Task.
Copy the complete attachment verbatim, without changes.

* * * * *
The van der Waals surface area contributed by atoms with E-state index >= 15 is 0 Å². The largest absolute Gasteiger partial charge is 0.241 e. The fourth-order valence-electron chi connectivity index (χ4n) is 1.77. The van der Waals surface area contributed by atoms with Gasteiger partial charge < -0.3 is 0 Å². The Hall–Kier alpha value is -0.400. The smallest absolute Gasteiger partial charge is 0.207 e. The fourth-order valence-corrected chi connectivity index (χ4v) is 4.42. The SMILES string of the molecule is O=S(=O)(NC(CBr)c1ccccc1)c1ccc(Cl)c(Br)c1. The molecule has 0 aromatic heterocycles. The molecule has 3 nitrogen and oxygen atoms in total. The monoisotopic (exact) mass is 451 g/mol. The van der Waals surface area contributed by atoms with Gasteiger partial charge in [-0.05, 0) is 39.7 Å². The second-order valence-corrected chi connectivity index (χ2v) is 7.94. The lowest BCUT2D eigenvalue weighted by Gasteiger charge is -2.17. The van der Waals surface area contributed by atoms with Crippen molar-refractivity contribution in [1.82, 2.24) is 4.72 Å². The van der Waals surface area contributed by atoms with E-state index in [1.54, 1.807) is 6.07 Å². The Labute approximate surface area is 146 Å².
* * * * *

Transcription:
The van der Waals surface area contributed by atoms with E-state index >= 15 is 0 Å². The largest absolute Gasteiger partial charge is 0.241 e. The fourth-order valence-electron chi connectivity index (χ4n) is 1.77. The van der Waals surface area contributed by atoms with Gasteiger partial charge < -0.3 is 0 Å². The Hall–Kier alpha value is -0.400. The smallest absolute Gasteiger partial charge is 0.207 e. The fourth-order valence-corrected chi connectivity index (χ4v) is 4.42. The SMILES string of the molecule is O=S(=O)(NC(CBr)c1ccccc1)c1ccc(Cl)c(Br)c1. The molecule has 0 aromatic heterocycles. The molecule has 3 nitrogen and oxygen atoms in total. The monoisotopic (exact) mass is 451 g/mol. The van der Waals surface area contributed by atoms with Gasteiger partial charge in [-0.05, 0) is 39.7 Å². The second-order valence-corrected chi connectivity index (χ2v) is 7.94. The lowest BCUT2D eigenvalue weighted by Gasteiger charge is -2.17. The van der Waals surface area contributed by atoms with Crippen molar-refractivity contribution in [1.82, 2.24) is 4.72 Å². The van der Waals surface area contributed by atoms with E-state index in [1.54, 1.807) is 6.07 Å². The Labute approximate surface area is 146 Å².